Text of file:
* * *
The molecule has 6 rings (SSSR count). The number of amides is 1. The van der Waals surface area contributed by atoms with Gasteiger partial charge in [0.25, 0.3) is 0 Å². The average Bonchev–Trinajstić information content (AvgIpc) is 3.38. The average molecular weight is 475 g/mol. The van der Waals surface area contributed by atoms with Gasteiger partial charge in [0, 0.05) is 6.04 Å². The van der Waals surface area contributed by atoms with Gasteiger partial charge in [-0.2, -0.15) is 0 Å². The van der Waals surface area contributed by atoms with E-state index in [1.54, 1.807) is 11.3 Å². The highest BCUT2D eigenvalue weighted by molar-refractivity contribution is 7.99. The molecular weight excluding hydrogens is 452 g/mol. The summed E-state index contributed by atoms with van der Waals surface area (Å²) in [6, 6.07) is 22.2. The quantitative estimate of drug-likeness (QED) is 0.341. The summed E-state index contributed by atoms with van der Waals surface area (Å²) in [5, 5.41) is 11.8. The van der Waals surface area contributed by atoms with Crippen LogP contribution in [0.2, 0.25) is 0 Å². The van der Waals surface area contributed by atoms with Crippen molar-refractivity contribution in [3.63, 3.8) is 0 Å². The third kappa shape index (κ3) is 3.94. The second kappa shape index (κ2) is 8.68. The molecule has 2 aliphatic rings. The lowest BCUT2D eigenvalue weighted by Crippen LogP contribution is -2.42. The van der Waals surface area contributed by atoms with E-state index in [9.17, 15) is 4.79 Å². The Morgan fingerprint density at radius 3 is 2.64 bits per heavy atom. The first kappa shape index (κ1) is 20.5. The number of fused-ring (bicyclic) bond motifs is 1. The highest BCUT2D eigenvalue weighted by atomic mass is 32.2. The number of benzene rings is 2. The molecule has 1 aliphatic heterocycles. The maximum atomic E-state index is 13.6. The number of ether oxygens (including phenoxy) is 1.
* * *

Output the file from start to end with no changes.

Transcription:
The molecule has 6 rings (SSSR count). The number of amides is 1. The van der Waals surface area contributed by atoms with Gasteiger partial charge in [0.25, 0.3) is 0 Å². The average Bonchev–Trinajstić information content (AvgIpc) is 3.38. The average molecular weight is 475 g/mol. The van der Waals surface area contributed by atoms with Gasteiger partial charge in [0, 0.05) is 6.04 Å². The van der Waals surface area contributed by atoms with Gasteiger partial charge in [-0.2, -0.15) is 0 Å². The van der Waals surface area contributed by atoms with E-state index in [1.54, 1.807) is 11.3 Å². The highest BCUT2D eigenvalue weighted by molar-refractivity contribution is 7.99. The molecular weight excluding hydrogens is 452 g/mol. The summed E-state index contributed by atoms with van der Waals surface area (Å²) in [6, 6.07) is 22.2. The quantitative estimate of drug-likeness (QED) is 0.341. The summed E-state index contributed by atoms with van der Waals surface area (Å²) in [5, 5.41) is 11.8. The van der Waals surface area contributed by atoms with Crippen LogP contribution in [0.2, 0.25) is 0 Å². The van der Waals surface area contributed by atoms with Crippen molar-refractivity contribution in [3.63, 3.8) is 0 Å². The third kappa shape index (κ3) is 3.94. The second kappa shape index (κ2) is 8.68. The molecule has 2 aliphatic rings. The lowest BCUT2D eigenvalue weighted by Crippen LogP contribution is -2.42. The van der Waals surface area contributed by atoms with E-state index in [9.17, 15) is 4.79 Å². The Morgan fingerprint density at radius 3 is 2.64 bits per heavy atom. The first kappa shape index (κ1) is 20.5. The number of fused-ring (bicyclic) bond motifs is 1. The highest BCUT2D eigenvalue weighted by atomic mass is 32.2. The number of benzene rings is 2. The molecule has 1 aliphatic heterocycles. The maximum atomic E-state index is 13.6. The number of ether oxygens (including phenoxy) is 1.